July 29, 2014
OpinionMonday, May 19, 2014
Incentive pay not wrong
For once this column agrees with Aníbal Fernández, the president of Quilmes, that there is nothing wrong with one club, or somebody connected with it, paying players of another club an extra incentive to win although it is banned by the Argentine Football Association — one of those laws it makes which they cannot, or have no intention of keeping. What is wrong is for a third party to pay players to lose a match. Fernández rightly agrees and says that it would not molest him if somebody pays their rival an incentive to win as those are the rules of the game.
As every championship reaches its end, there are rumours that some people or clubs have given another club’s players extra money as an incentive to win and there were obviously many people, especially from the two La Plata title clubs, Estudiantes and Gimnasia y Esgrima, who were title candidates yesterday and who wanted River Plate to lose, or at least draw against Quilmes. We do not know whether there were payments or not, but for Quilmes players it would have been very welcome. They had not been paid for three months and behind Fernández’s thinking was perhaps the feeling that cash from anywhere would have been most welcome. Their coach, Ricardo Caruso Lombardi, the champion saviour who has just saved his sixth club from relegation and loves to provoke people, turned up at a training session last week with a suitcase to show that one could arrive with money in it.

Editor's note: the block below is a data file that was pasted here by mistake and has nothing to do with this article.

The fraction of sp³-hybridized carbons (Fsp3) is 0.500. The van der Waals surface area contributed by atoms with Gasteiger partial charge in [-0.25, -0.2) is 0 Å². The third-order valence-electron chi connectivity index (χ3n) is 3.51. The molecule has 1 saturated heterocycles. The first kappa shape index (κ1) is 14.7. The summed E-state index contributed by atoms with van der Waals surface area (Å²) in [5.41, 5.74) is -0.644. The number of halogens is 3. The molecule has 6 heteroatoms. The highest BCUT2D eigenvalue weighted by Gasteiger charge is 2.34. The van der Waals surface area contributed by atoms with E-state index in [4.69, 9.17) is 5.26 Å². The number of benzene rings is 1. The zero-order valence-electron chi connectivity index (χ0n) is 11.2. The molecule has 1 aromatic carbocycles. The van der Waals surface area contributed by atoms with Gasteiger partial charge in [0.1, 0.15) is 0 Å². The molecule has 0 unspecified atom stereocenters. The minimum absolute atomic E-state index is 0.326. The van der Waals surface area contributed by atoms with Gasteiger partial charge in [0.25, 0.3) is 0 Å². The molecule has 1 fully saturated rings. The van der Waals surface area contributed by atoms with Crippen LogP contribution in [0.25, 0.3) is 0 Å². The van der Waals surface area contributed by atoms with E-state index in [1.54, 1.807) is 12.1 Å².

Boca Juniors (although no longer a title candidate last week) and its many fans also wanted their great rivals, River Plate to lose for the simple, but rather stupid reason that they hate each other. It had been rumoured for a time that they would let rivals Gimnasia y Esgrima win on the last day if the La Plata club had a chance of the title or of forcing a playoff. No known payments were made to Quilmes, but Boca Juniors fielded a team without eight usual first teamers, but explained how the eight were not fit to play.
The AFA has a sort of rule against fielding weak teams which is useless — field a minimum of eight players from the professional staff of usually between 30 and 40 players — but if they really wanted to investigate they would have had to have these eight Boca Juniors players medically examined.